OK, at the bottom of this post is the code. I got the model to look FAIRLY accurate by playing with the dT. But if I go higher or lower, the whole system no longer works accuratly. IS there a logical explanation for this? The other issue is that of the Y axis. You can see in the "MoveParticles" function that when taking the sum of all y-forces and adding them to the velocity, I multiply the acceleration by 25. I have no idea why this needs to happen. All I know is that, whithout that line, the simulation seems to "favor" the X axis, with the particles hardly moving in the Y. Finally, one should notice that I removed some 0's from the constant G. This is because multiplying something X 10^ -11 with a number (Mass) like 10 ^ 6, there are a lot of extra spaces in there. I was told it was easier and more accurate in the evaluation of that code if I simply lopped off some zero's. So, any mass you see is actually large by a factor of 10^5. Here's the code: (it will only let me post little bits, the whole thing is at crepinc.com/files/nbody.c) Code: #define NUMPARTS 100 //how many particles #define GRID_X 640 #define GRID_Y 480 //known working values for these are 10, 100000, 0.004, 2 #define MASS 10 //plus 10 zeros #define CENTERMASS 100000 //plus 10 zeros #define TIMESTEP 0.004 //seconds per step #define IMAGESTEP 2 //make bmp every n steps #define rad(d) (3.1415926 * d) / 180 //radians from degress #define DEBUG 0 //0 off, 1 on struct PartType { int x; //x coord for body int y; //y coord unsigned long int m; double vi;//i-hat of velocity vector double vj;//j-hat " " }; struct ForceType { double i; double j; }; struct PartType Particles[NUMPARTS]; struct ForceType ForceSum; struct ForceType MoveForce[NUMPARTS]; //where forces are stored until move() int ImageGrid[GRID_X][GRID_Y]; int Steps,ERR; int ImgSteps=0; Code: `void InitParticles( void ) { int i,j; srand(time()*getpid()); Particles[0].x = (int)(GRID_X / 2); Particles[0].y = (int)(GRID_Y / 2); Particles[0].m = CENTERMASS; Particles[0].vi = 0; Particles[0].vj = 0; for (i=1;i\n"); exit(1); } frames = atoi(argv[1]); printf("Will go for %d iterations, writing %d frames.\n",(int)(frames*IMAGESTEP),frames); InitParticles(); if (DEBUG) { printf("\n [+] Time: %d [+]\n",Steps); for (i=0;i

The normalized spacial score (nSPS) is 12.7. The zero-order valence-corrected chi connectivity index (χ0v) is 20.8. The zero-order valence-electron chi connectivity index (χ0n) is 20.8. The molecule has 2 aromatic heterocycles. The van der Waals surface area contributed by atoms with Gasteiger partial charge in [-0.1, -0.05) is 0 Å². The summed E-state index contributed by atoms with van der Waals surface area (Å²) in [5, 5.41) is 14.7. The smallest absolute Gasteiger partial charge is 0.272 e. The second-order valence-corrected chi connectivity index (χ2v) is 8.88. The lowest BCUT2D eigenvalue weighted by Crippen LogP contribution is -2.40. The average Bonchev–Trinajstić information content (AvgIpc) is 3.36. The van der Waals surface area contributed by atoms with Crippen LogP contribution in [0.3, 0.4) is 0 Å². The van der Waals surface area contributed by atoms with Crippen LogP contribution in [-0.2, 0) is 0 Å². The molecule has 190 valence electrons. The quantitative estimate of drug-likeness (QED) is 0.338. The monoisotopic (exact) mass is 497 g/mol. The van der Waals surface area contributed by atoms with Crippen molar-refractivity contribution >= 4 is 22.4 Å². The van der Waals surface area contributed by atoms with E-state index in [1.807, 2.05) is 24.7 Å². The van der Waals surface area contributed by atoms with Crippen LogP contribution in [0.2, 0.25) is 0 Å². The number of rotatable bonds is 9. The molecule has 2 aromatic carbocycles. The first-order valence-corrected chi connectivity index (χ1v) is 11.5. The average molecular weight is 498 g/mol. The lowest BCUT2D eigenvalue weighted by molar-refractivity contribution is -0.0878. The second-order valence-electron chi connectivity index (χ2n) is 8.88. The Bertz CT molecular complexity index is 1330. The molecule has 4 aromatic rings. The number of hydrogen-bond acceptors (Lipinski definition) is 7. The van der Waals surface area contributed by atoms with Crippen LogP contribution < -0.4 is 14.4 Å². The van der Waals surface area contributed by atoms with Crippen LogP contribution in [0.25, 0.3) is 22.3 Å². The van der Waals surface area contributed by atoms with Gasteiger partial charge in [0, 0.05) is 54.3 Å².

OK the source above can by found fully at: crepinc.com/files/nbody.c The movie it put out is at: crepinc.com/files/galax2.wmv (sorry for WMV) Notice how it's better than the first movie (crepinc.com/files/galax.wmv), but how some particles still stop. I can find no reason for this. All the particles are evaluated exactly the same way, why are some treated differently? FYI to compile the code: gcc -O3 -lm -onbody nbody.c Thanks -Jack Carrozzo http://www.crepinc.com/
 Recognitions: Gold Member Science Advisor Does the code work properly when TIMESTEP = 1?
 It DID work, though everything went so fast it was a little hard to tell. That's a good point, I'll check it out tomorrow when I can get to my other comp. Thanks -Jack Carrozzo http://www.crepinc.com/
 Recognitions: Gold Member In fx = cos(rad(theta)) * F; theta is already in radians, so multiplying it by pi/180 is an error
 Aha! I'm an idiot , quite sorry for that. I suppose that would account for the X-favouring issue. I'm not sure why it would have worked before and not not, but tomorrow I'll fix this and see what I get. Thanks a lot, -Jack Carrozzo http://www.crepinc.com/
 OK, I fixed the Radians problem. It seems to be working now. The only issue seems to be the singularity issue. I would imagine that this is an inherant issue in every code of this sort, am I right? The pretty-much ok video is at: http://creponc.com/files/galax3.wmv A funny mess up: http://crepinc.com/files/blowup.wmv Thanks. -Jack Carrozzo http://www.crepinc.com/
 Check out the NEMO site at the University of Maryland: http://bima.astro.umd.edu/nemo/ In addition to posting information about their own work, they also list several sites/resources/software packages relating to N-Body work. Regards, DuncanM http://www.rocketscientists.ca/